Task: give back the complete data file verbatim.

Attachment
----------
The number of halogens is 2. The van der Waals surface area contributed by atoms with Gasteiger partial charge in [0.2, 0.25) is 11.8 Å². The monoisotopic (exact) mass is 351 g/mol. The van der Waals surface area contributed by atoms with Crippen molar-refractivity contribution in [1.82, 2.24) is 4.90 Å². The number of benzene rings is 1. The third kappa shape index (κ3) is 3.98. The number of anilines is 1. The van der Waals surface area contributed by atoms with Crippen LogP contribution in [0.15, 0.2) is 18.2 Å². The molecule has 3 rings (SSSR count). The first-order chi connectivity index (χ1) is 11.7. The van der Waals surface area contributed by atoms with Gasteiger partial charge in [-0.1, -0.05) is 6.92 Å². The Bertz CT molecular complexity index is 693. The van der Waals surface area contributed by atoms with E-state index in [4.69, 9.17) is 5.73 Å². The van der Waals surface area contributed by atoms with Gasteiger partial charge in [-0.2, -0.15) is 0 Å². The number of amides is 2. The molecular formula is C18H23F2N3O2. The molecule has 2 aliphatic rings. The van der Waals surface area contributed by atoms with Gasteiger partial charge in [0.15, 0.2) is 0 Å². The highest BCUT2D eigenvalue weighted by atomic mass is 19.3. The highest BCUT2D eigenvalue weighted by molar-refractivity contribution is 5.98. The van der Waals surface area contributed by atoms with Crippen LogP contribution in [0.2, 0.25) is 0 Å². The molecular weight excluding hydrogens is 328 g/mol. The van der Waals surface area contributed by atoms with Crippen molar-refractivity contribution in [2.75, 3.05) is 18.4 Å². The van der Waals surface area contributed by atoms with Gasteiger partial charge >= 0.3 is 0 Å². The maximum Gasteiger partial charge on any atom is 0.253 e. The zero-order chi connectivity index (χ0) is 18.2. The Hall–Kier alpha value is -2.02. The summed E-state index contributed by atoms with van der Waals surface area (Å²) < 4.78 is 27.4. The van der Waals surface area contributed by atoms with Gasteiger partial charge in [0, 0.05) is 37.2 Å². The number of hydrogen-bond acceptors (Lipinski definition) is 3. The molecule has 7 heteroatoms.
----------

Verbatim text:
The number of halogens is 2. The van der Waals surface area contributed by atoms with Gasteiger partial charge in [0.2, 0.25) is 11.8 Å². The monoisotopic (exact) mass is 351 g/mol. The van der Waals surface area contributed by atoms with Crippen molar-refractivity contribution in [1.82, 2.24) is 4.90 Å². The number of benzene rings is 1. The third kappa shape index (κ3) is 3.98. The number of anilines is 1. The van der Waals surface area contributed by atoms with Crippen LogP contribution in [0.15, 0.2) is 18.2 Å². The molecule has 3 rings (SSSR count). The first-order chi connectivity index (χ1) is 11.7. The van der Waals surface area contributed by atoms with Gasteiger partial charge in [-0.1, -0.05) is 6.92 Å². The Bertz CT molecular complexity index is 693. The van der Waals surface area contributed by atoms with E-state index in [4.69, 9.17) is 5.73 Å². The van der Waals surface area contributed by atoms with Gasteiger partial charge in [-0.2, -0.15) is 0 Å². The number of amides is 2. The molecular formula is C18H23F2N3O2. The molecule has 2 aliphatic rings. The van der Waals surface area contributed by atoms with Gasteiger partial charge in [0.15, 0.2) is 0 Å². The highest BCUT2D eigenvalue weighted by atomic mass is 19.3. The highest BCUT2D eigenvalue weighted by molar-refractivity contribution is 5.98. The van der Waals surface area contributed by atoms with Crippen LogP contribution in [0.2, 0.25) is 0 Å². The molecular weight excluding hydrogens is 328 g/mol. The van der Waals surface area contributed by atoms with Crippen molar-refractivity contribution in [2.75, 3.05) is 18.4 Å². The van der Waals surface area contributed by atoms with Gasteiger partial charge >= 0.3 is 0 Å². The maximum Gasteiger partial charge on any atom is 0.253 e. The zero-order chi connectivity index (χ0) is 18.2. The Hall–Kier alpha value is -2.02. The summed E-state index contributed by atoms with van der Waals surface area (Å²) < 4.78 is 27.4. The van der Waals surface area contributed by atoms with Gasteiger partial charge in [0, 0.05) is 37.2 Å². The number of hydrogen-bond acceptors (Lipinski definition) is 3. The molecule has 7 heteroatoms.